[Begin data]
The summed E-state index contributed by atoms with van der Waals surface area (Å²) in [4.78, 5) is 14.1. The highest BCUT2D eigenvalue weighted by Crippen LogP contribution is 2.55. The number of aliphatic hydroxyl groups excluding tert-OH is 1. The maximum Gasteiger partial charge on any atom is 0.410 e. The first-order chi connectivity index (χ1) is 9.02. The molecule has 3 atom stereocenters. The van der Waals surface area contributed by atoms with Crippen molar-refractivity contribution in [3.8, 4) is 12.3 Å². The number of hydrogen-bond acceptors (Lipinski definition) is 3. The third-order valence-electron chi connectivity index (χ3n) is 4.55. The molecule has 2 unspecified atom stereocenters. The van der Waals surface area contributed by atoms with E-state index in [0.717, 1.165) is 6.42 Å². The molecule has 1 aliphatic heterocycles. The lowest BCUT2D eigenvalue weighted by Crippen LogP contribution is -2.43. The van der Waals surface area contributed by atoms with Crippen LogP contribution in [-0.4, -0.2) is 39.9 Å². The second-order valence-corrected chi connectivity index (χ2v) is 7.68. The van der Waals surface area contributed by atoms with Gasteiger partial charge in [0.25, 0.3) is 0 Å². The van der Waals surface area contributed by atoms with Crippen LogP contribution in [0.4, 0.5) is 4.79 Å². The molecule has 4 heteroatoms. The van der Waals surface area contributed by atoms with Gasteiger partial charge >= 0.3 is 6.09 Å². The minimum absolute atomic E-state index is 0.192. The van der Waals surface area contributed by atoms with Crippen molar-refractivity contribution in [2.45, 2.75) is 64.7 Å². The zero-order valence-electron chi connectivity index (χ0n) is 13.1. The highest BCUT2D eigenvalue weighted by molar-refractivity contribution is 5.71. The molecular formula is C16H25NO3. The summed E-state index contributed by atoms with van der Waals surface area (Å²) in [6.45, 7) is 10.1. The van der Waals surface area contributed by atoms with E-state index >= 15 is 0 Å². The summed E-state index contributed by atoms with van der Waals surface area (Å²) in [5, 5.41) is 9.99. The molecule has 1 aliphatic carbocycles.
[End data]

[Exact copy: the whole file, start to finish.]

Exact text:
The summed E-state index contributed by atoms with van der Waals surface area (Å²) in [4.78, 5) is 14.1. The highest BCUT2D eigenvalue weighted by Crippen LogP contribution is 2.55. The number of aliphatic hydroxyl groups excluding tert-OH is 1. The maximum Gasteiger partial charge on any atom is 0.410 e. The first-order chi connectivity index (χ1) is 9.02. The molecule has 3 atom stereocenters. The van der Waals surface area contributed by atoms with Crippen molar-refractivity contribution in [3.8, 4) is 12.3 Å². The number of hydrogen-bond acceptors (Lipinski definition) is 3. The third-order valence-electron chi connectivity index (χ3n) is 4.55. The molecule has 2 unspecified atom stereocenters. The van der Waals surface area contributed by atoms with E-state index in [0.717, 1.165) is 6.42 Å². The molecule has 1 aliphatic heterocycles. The lowest BCUT2D eigenvalue weighted by Crippen LogP contribution is -2.43. The van der Waals surface area contributed by atoms with Crippen LogP contribution in [-0.4, -0.2) is 39.9 Å². The second-order valence-corrected chi connectivity index (χ2v) is 7.68. The van der Waals surface area contributed by atoms with Gasteiger partial charge in [0.25, 0.3) is 0 Å². The van der Waals surface area contributed by atoms with Crippen LogP contribution in [0.4, 0.5) is 4.79 Å². The molecule has 4 heteroatoms. The van der Waals surface area contributed by atoms with Gasteiger partial charge >= 0.3 is 6.09 Å². The minimum absolute atomic E-state index is 0.192. The van der Waals surface area contributed by atoms with Crippen molar-refractivity contribution in [2.45, 2.75) is 64.7 Å². The zero-order valence-electron chi connectivity index (χ0n) is 13.1. The highest BCUT2D eigenvalue weighted by molar-refractivity contribution is 5.71. The molecular formula is C16H25NO3. The summed E-state index contributed by atoms with van der Waals surface area (Å²) in [6.45, 7) is 10.1. The van der Waals surface area contributed by atoms with E-state index >= 15 is 0 Å². The summed E-state index contributed by atoms with van der Waals surface area (Å²) in [5, 5.41) is 9.99. The molecule has 1 aliphatic carbocycles.